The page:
Monday, January 26, 2015
Assessing risk is a complicated thing. The technical definition of risk — that it is equal to the statistical probability of exposure multiplied by the statistical probability of harm — seems simple enough. But in practice, calculating those probabilities is far from straightforward. And when you throw in questions like, “Are the people exposed to the risk the same ones as the ones who are benefiting from it?” and “What if the people involved in the risk assessment are very likely to be lying to you?”, it becomes damn near impossible to determine.
Such is the situation we find ourselves in, here in upstate New York. The current controversy that is polarizing the region surrounds the benefits and risks of hydrofracking and storage of natural gas and liquified petroleum gas (LPG) in salt caverns underneath Seneca and Cayuga Lake. You see signs in front of houses saying “Ban Fracking!” and “Friends of New York State Natural Gas” in almost equal numbers.
So let’s roll out some facts, here, and see what you think.
Hydrofracking well in the Barnett Shale, near Alvarado, Texas [image courtesy of photographer David R. Tribble and the Wikimedia Commons]
Hydrofracking involves the use of sand, salt, and surfactant-laden water to blow open shale formations to release trapped natural gas. The gas is pumped back up, along with a toxic slurry of “fracking fluid” that then has to be disposed of. The gas itself is transported down a spider’s web of pipelines, some of which pump the pressurized gas down into the abandoned salt mines that honeycomb our area.
In upstate New York, the permission to build the infrastructure for this massive project was granted by the Federal Energy Regulatory Commission last year, in a move that brushed aside objections from geologists and ecologists, and which appears to many of us to be a rubber-stamp approval of corporate interests over safety and clean drinking water. Now, Crestwood Midstream, a Texas-based energy company, wants to expand the current salt-cavern storage to include LPG.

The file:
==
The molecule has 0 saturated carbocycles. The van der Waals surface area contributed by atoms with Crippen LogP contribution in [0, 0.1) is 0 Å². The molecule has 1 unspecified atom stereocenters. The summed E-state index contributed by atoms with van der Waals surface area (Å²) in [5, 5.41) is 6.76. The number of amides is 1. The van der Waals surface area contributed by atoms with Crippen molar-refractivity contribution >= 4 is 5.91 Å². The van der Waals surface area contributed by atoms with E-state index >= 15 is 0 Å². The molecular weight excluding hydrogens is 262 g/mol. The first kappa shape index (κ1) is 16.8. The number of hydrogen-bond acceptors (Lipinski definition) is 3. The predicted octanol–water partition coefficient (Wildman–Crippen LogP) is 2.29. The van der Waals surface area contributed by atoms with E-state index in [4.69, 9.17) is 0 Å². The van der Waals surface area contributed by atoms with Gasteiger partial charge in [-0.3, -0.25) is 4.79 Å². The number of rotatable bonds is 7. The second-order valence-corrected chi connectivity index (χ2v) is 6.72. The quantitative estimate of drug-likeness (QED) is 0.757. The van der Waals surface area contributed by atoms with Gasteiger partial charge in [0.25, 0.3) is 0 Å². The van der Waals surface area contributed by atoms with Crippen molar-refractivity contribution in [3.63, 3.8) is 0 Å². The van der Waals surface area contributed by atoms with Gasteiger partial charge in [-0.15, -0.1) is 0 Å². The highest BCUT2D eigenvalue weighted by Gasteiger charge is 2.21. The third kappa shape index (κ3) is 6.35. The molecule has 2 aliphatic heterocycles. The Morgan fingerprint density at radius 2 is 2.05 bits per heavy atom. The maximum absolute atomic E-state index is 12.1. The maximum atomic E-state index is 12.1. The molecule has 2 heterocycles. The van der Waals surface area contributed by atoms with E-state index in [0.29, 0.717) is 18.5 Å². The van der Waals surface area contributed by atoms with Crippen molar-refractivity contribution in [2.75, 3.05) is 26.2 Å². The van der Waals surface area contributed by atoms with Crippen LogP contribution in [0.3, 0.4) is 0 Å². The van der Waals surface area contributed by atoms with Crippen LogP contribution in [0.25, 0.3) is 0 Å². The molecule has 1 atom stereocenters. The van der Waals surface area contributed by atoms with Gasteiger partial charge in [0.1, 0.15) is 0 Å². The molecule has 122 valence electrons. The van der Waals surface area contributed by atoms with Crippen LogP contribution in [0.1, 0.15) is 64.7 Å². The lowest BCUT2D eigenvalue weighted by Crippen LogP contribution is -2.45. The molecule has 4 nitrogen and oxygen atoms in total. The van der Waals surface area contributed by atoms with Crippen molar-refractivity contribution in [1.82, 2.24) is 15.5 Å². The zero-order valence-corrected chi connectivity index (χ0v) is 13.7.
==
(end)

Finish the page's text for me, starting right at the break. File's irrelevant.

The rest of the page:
So let’s see what we can do to consider the risks involved in this project.
The first piece, the risk of exposure, involves looking at the history of fracking and gas storage, to see if comparable facilities have experienced problems. So here are a few accidents that have occurred in such sites:
- A blast that killed one and injured two in Weld County, Colorado.
- A blowout in North Dakota that released 10,000 gallons of combined oil and fracking fluid into a local creek system until the leak was sealed two weeks later.
- A second spill in North Dakota of three million gallons into the Yellowstone/Missouri River watershed that has yet to be contained.
- An illegal wastewater injection site in California that contaminated local agricultural and drinking water aquifers with three billion gallons of fracking fluid.
- Four separate accidents in Ohio, one involving a huge methane leak from a fracking site, a fracking well leak that spilled 1,600 gallons of drill lubricant into a river, an explosion and spill that leaked 25,000 gallons of various chemicals into a tributary of the Ohio River, and a well rupture in Guernsey County that required the evacuation of 400 families from their homes.
- An explosion of a gas well that required the evacuation of an entire town in Wyoming.
- A spill of an “unknown amount of brine” near California, Pennsylvania, “some of which left the containment site.”
What I haven’t told you, however, is the time scale involved with these events.
All of them occurred within the past twelve months.
Kind of puts a new spin on the gas industry’s claim that fracking is safe for humans and for the environment, doesn’t it?
What seals the deal is the question of what happens after these accidents occur. The answer is: not much. The question is, honestly, not so much “what is done?” but “what could be done?” And the answer is still: not much. Such accidents are nearly impossible to remediate completely, and leave behind fouled ecosystems and contaminated drinking water that won’t be useable for generations.